Communication Law in America

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Rowman & Littlefield Publishers, May 16, 2011 - Law - 526 pages
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Updated with fresh examples throughout, the extensively illustrated third edition of Paul Siegel's Communication Law in America is a comprehensive, easy-to-follow overview of the complicated ways in which U.S. law determines who may say what to (and about) whom. Beginning with a clear explanation of the structure and history of the U.S. legal system, Siegel looks at how and why this country has come to place value on the freedom of speech, perhaps above other, sometimes_competing freedoms. He covers the key legal concerns affecting media today, including First Amendment principles, common laws, constitutional considerations, libel laws, invasion of privacy, copyright and trademark, access to government information, covering the judiciary, protecting news sources, advertising, sexual messages and obscenity laws, broadcast regulations, the Internet, and more.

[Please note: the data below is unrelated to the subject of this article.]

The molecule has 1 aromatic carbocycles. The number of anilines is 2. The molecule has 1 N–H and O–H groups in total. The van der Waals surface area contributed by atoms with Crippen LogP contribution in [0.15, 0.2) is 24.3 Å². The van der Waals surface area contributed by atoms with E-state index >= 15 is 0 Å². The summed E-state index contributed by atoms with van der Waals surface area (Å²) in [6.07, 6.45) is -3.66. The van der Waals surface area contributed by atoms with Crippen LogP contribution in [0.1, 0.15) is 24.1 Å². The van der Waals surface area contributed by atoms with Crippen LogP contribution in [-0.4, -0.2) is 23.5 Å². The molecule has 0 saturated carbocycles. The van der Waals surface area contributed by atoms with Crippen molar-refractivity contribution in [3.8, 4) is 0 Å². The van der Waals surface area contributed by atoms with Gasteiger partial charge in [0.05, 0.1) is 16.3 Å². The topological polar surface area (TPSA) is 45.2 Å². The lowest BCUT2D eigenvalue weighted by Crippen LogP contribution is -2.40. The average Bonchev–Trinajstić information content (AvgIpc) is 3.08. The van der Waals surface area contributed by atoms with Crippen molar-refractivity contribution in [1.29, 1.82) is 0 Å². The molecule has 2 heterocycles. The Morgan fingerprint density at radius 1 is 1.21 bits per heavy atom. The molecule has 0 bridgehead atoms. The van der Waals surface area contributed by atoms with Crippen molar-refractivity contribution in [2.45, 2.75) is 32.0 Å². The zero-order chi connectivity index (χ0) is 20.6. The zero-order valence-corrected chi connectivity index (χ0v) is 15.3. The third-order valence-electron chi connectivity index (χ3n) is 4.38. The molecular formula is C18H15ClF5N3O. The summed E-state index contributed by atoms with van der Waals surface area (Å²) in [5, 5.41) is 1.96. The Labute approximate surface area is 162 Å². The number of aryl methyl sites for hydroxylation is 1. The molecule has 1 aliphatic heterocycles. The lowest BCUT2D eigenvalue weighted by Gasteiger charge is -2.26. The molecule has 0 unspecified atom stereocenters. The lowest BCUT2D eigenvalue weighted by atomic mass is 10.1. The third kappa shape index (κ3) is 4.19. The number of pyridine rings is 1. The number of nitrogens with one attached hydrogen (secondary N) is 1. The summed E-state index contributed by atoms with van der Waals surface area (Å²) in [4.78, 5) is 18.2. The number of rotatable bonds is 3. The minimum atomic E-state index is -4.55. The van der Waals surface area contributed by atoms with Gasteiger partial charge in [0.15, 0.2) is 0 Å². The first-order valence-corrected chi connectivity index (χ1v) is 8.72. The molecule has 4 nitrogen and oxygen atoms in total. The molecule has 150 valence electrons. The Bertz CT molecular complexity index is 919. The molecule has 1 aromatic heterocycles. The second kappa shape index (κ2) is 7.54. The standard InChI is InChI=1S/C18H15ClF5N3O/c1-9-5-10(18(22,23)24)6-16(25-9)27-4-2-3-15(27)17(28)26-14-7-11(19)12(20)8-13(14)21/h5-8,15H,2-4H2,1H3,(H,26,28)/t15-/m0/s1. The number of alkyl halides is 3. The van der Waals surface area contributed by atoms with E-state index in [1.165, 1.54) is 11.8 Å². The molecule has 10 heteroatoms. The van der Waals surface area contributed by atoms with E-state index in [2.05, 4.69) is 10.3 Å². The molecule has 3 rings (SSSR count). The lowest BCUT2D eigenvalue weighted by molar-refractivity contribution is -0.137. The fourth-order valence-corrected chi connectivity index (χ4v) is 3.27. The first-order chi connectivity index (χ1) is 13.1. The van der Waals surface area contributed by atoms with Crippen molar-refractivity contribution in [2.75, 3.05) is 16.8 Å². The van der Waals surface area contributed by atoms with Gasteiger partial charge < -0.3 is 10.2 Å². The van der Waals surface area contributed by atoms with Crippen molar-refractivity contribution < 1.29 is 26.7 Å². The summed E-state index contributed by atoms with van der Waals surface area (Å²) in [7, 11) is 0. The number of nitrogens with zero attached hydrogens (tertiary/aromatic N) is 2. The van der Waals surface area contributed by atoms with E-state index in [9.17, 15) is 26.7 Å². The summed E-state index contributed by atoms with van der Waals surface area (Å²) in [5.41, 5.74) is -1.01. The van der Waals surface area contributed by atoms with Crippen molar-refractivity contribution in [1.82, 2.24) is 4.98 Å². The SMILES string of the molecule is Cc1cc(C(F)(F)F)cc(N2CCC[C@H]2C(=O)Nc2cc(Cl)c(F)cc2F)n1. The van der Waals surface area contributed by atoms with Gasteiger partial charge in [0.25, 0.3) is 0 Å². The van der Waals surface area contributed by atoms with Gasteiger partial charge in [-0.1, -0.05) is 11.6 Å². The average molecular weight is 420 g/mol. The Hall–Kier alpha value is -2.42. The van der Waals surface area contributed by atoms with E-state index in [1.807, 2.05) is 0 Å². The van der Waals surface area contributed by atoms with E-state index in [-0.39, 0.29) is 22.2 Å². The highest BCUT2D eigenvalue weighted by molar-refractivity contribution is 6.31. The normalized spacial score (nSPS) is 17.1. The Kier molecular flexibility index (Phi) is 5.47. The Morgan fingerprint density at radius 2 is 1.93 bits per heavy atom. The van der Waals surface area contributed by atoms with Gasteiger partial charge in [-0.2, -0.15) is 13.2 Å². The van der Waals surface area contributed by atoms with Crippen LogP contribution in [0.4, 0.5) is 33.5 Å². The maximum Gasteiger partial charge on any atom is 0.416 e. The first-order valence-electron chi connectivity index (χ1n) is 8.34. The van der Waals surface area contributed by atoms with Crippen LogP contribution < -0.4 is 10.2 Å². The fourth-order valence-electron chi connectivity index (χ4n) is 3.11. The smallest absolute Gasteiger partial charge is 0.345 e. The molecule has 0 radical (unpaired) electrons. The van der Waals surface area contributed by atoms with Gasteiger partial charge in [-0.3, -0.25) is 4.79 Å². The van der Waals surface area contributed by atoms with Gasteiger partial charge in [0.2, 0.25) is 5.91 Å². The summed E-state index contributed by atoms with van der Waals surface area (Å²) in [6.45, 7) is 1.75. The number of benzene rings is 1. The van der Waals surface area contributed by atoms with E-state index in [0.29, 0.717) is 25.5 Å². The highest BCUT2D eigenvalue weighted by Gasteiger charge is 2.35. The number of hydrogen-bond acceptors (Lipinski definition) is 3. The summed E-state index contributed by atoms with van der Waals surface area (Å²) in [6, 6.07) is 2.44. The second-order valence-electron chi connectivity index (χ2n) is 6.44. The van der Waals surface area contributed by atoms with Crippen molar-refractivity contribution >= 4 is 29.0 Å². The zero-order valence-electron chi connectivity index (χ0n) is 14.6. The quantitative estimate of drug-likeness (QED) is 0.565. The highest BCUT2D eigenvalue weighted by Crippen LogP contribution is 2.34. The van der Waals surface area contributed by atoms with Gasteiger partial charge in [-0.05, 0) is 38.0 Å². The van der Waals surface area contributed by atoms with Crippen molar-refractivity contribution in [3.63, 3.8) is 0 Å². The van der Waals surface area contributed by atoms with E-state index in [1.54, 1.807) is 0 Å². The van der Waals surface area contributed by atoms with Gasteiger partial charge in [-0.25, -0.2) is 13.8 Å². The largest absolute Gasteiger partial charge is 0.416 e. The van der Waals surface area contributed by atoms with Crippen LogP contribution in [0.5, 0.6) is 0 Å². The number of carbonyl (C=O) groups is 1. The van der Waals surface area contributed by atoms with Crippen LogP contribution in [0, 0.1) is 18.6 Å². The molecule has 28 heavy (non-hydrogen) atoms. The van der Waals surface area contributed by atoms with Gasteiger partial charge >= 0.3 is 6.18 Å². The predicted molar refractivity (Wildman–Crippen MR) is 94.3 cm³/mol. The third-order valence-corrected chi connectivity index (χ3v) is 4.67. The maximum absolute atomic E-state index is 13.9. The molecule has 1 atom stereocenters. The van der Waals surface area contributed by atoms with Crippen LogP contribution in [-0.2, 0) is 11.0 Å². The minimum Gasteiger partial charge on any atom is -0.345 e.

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Contents

chapter 1
1
chapter 2
29
chapter 3
79
chapter 4
111
chapter 5
145
chapter 6
195
chapter 7
241
chapter 8
271
chapter 10
335
chapter 11
375
chapter 12
399
chapter 13
437
glossary
467
case index
479
subject index
491
about the author
505

chapter 9
305

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About the author (2011)

Paul Siegel is professor of communication at the University of Hartford. He was the founding executive director of the American Civil Liberties Union's Kansas and Western Missouri office, and has served on the ACLU's affiliate boards in Illinois; Washington, D.C.; and Connecticut. Go to www.paulsiegelcommlaw.com for more information.

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